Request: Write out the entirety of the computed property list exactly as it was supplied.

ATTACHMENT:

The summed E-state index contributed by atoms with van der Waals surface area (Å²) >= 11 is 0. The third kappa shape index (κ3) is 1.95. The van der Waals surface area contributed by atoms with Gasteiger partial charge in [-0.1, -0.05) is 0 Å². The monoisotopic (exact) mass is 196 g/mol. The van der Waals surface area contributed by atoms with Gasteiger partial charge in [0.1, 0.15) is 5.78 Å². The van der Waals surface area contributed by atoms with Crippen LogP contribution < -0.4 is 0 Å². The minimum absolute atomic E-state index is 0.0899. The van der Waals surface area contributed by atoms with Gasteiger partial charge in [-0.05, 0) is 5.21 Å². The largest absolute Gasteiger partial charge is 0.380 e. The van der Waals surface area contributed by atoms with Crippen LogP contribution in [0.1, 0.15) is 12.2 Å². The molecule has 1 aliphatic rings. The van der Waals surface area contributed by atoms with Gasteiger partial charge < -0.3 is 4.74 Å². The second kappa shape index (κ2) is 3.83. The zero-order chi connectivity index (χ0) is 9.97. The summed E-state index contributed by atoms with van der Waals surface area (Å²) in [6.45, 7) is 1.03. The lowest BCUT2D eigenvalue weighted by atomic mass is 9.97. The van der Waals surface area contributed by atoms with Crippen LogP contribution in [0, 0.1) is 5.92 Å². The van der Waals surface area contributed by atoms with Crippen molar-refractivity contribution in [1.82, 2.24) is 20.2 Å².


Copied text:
The summed E-state index contributed by atoms with van der Waals surface area (Å²) >= 11 is 0. The third kappa shape index (κ3) is 1.95. The van der Waals surface area contributed by atoms with Gasteiger partial charge in [-0.1, -0.05) is 0 Å². The monoisotopic (exact) mass is 196 g/mol. The van der Waals surface area contributed by atoms with Gasteiger partial charge in [0.1, 0.15) is 5.78 Å². The van der Waals surface area contributed by atoms with Crippen LogP contribution < -0.4 is 0 Å². The minimum absolute atomic E-state index is 0.0899. The van der Waals surface area contributed by atoms with Gasteiger partial charge in [-0.05, 0) is 5.21 Å². The largest absolute Gasteiger partial charge is 0.380 e. The van der Waals surface area contributed by atoms with Crippen LogP contribution in [0.1, 0.15) is 12.2 Å². The molecule has 1 aliphatic rings. The van der Waals surface area contributed by atoms with Gasteiger partial charge < -0.3 is 4.74 Å². The second kappa shape index (κ2) is 3.83. The zero-order chi connectivity index (χ0) is 9.97. The summed E-state index contributed by atoms with van der Waals surface area (Å²) in [6.45, 7) is 1.03. The lowest BCUT2D eigenvalue weighted by atomic mass is 9.97. The van der Waals surface area contributed by atoms with Crippen LogP contribution in [0, 0.1) is 5.92 Å². The van der Waals surface area contributed by atoms with Crippen molar-refractivity contribution in [1.82, 2.24) is 20.2 Å².